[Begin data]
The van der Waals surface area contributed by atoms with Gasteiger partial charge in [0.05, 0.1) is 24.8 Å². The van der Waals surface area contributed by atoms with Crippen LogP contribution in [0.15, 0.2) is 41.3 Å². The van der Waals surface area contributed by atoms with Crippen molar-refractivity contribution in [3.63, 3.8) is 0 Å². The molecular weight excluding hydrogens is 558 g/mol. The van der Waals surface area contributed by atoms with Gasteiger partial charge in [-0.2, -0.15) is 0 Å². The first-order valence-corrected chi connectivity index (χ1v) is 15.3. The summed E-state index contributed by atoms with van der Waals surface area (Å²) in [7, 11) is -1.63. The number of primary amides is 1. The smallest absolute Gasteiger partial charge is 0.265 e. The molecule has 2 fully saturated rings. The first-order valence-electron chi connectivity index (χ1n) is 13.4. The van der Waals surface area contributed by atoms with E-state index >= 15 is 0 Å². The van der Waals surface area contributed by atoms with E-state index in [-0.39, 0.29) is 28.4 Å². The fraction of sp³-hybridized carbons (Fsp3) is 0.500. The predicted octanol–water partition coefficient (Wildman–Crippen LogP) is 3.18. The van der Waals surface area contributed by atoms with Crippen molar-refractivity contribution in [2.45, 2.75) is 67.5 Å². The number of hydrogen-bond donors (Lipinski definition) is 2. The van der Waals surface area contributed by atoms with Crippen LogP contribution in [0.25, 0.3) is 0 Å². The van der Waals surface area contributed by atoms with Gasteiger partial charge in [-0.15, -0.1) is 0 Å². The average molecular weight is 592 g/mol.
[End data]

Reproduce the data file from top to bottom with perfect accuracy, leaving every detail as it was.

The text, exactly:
The van der Waals surface area contributed by atoms with Gasteiger partial charge in [0.05, 0.1) is 24.8 Å². The van der Waals surface area contributed by atoms with Crippen LogP contribution in [0.15, 0.2) is 41.3 Å². The van der Waals surface area contributed by atoms with Crippen molar-refractivity contribution in [3.63, 3.8) is 0 Å². The molecular weight excluding hydrogens is 558 g/mol. The van der Waals surface area contributed by atoms with Gasteiger partial charge in [-0.2, -0.15) is 0 Å². The first-order valence-corrected chi connectivity index (χ1v) is 15.3. The summed E-state index contributed by atoms with van der Waals surface area (Å²) in [7, 11) is -1.63. The number of primary amides is 1. The smallest absolute Gasteiger partial charge is 0.265 e. The molecule has 2 fully saturated rings. The first-order valence-electron chi connectivity index (χ1n) is 13.4. The van der Waals surface area contributed by atoms with E-state index >= 15 is 0 Å². The van der Waals surface area contributed by atoms with E-state index in [-0.39, 0.29) is 28.4 Å². The fraction of sp³-hybridized carbons (Fsp3) is 0.500. The predicted octanol–water partition coefficient (Wildman–Crippen LogP) is 3.18. The van der Waals surface area contributed by atoms with Crippen molar-refractivity contribution in [2.45, 2.75) is 67.5 Å². The number of hydrogen-bond donors (Lipinski definition) is 2. The van der Waals surface area contributed by atoms with Crippen LogP contribution in [0.25, 0.3) is 0 Å². The van der Waals surface area contributed by atoms with Gasteiger partial charge in [-0.15, -0.1) is 0 Å². The average molecular weight is 592 g/mol.